Don’t Get Caught by the Corporate Opportunity’ Trap –

Venture fund managers who serve on a portfolio company’s board of directors may, by that very fact alone, have precluded themselves and their fund from making investments in other companies operating in the same industry space as the portfolio company.

Such an unanticipated non-competition obligation arises under the often overlooked “corporate opportunity doctrine,” a long standing common law principal that prohibits corporate directors and officers from personally benefiting from opportunities that rightfully belong to the corporation they serve. Funds can avoid the risk posed by the corporate opportunity doctrine by affirmatively addressing the issue at the outset of their relationship with a portfolio company.

The corporate opportunity doctrine arises out of a director’s fiduciary duty of loyalty to the corporation. The doctrine requires that “in some circumstances … a director make a business opportunity available to the corporation before the director may pursue the opportunity for the director’s own or another’s account.”

In effect, the doctrine obligates a director potentially to subordinate to the corporation the director’s own interests or the interests of others to whom the director may also owe a fiduciary duty. Whether or not the portfolio company has the legal right to bar a director and the director’s fund from competing for a particular opportunity, it might nevertheless use the corporate opportunity doctrine as a club to assert right to the opportunity, thereby impeding the fund from actively pursing it. Absent a waiver approved by the portfolio company’s board, no recusal of the fund’s designated director or other contemporaneous, ad hoc maneuver will free the fund of the risk presented by such a claim.

This is the quandary the manager of an industry-focused venture fund recently found himself in when his fund was prohibited from bidding on a company it learned was for sale. The fund was blocked from pursuing the opportunity by a portfolio company of which the manager served as a director. The portfolio company wanted to bid for the target independently of the fund. It asserted that it owned the opportunity to acquire the target and that it would be a breach of the manager’s fiduciary duty of loyalty to the portfolio company for the manager and his fund to compete with it for the target.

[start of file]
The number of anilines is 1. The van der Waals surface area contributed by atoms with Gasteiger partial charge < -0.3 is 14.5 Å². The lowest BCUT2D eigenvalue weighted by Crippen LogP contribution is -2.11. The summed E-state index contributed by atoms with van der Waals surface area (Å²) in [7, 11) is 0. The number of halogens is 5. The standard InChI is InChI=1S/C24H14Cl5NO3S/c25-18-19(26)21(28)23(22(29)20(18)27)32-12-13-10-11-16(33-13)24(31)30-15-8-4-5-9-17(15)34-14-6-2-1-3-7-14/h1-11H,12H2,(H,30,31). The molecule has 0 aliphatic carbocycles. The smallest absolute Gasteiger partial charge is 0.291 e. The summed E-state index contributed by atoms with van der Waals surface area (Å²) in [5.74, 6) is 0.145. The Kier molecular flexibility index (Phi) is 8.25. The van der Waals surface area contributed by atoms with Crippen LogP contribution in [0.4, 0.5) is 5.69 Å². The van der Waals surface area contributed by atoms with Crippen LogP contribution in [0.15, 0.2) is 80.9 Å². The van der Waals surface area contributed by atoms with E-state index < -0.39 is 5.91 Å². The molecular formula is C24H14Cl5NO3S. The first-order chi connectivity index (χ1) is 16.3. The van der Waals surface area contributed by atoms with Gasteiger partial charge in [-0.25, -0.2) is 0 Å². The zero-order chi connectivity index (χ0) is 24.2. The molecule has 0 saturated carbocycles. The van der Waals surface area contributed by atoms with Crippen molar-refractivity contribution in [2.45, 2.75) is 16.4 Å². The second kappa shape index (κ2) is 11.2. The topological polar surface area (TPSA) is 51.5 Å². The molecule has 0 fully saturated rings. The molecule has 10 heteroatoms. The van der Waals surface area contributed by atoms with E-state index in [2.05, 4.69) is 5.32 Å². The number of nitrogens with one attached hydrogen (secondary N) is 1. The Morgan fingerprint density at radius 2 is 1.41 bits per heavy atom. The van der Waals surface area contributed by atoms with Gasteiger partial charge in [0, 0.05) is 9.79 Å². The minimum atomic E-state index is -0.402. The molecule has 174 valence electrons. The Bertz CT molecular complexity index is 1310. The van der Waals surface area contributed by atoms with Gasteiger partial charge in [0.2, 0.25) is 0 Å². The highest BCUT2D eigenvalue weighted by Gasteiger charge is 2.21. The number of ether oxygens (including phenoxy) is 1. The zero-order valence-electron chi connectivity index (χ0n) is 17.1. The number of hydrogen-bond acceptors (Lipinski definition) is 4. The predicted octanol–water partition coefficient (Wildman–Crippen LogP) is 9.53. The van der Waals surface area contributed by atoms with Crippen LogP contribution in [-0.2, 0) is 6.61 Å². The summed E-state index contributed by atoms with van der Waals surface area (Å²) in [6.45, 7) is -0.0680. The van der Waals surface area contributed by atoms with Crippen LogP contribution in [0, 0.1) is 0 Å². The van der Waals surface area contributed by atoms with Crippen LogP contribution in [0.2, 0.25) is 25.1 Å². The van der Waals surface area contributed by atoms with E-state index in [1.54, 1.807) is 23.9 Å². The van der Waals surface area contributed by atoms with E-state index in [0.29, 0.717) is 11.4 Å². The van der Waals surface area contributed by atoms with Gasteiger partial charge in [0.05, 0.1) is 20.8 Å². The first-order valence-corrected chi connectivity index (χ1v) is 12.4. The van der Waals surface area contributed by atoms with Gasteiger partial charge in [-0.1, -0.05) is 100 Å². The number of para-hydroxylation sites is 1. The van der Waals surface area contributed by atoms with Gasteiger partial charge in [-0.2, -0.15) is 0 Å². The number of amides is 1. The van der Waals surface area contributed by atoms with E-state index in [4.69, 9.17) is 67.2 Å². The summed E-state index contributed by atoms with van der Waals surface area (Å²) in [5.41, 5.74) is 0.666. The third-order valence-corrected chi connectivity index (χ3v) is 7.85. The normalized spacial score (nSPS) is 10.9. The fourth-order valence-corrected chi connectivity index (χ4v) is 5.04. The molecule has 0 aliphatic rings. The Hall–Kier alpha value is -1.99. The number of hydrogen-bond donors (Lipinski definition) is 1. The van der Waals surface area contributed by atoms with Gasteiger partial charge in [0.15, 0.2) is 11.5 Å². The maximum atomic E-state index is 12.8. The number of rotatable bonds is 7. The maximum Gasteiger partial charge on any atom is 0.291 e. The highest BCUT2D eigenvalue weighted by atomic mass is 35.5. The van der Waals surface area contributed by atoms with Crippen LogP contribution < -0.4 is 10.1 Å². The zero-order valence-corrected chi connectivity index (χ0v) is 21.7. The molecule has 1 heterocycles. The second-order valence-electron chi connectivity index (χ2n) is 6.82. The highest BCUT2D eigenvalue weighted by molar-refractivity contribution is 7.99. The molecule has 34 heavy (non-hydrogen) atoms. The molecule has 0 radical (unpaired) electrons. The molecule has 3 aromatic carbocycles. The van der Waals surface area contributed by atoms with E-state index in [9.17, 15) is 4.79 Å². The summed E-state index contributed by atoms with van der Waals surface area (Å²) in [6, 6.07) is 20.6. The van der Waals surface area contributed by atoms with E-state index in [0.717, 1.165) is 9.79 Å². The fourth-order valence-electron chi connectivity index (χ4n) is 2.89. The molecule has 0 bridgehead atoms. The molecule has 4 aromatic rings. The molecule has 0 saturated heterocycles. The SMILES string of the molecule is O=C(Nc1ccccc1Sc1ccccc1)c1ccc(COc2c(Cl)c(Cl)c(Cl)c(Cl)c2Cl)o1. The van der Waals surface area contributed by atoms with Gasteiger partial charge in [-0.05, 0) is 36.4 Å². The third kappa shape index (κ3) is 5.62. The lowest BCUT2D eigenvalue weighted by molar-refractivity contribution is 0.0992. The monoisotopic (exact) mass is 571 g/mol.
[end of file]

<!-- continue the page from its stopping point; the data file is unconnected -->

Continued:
Unfortunately for the manager and his fund, the corporate opportunity doctrine put the portfolio company on firm legal ground in making its assertion. As frustrating as this news was to the manager, what made it harder to accept was that under Delaware law, which governed the manager’s relationship as a director of the portfolio company, the circumstance could have been avoided.

The Delaware General Corporation Law was amended in 2000 with the addition of Section 122(17) to permit a corporation to “renounce … any interest or expectancy of the corporation in, or in being offered an opportunity to participate in, specified business opportunities or specified classes or categories of business opportunities that are presented to the corporation or one or more of its officers, directors or stockholders.”

Section 122(17) in effect permits a corporation to limit the scope of the opportunities to which it lays claim, even in advance of the those opportunities actually arising. A corporation might then renounce its interest in a category of opportunities defined as those that are presented to one or more of its directors (excluding directors who are also members of the corporation’s management). With such an advance disclaimer applied to outside directors, a venture fund may avoid having its freedom to compete and make investments potentially restricted because one of its principals serves on the board of a portfolio company with similar interests.

While the scope of Section 122(17) has yet to be defined by the courts, the potential to eliminate corporate opportunity conflicts that it appears to afford suggests that, absent a compelling reason not to, a venture fund is well advised to seek to include such a disclaimer in the terms of every investment it makes. Had such a provision been included in the corporate charter of the portfolio company described above, there would have been no question as to the right of the fund to bid on the target, even in competition with the portfolio company on whose board its manager served as a director.

Gray Areas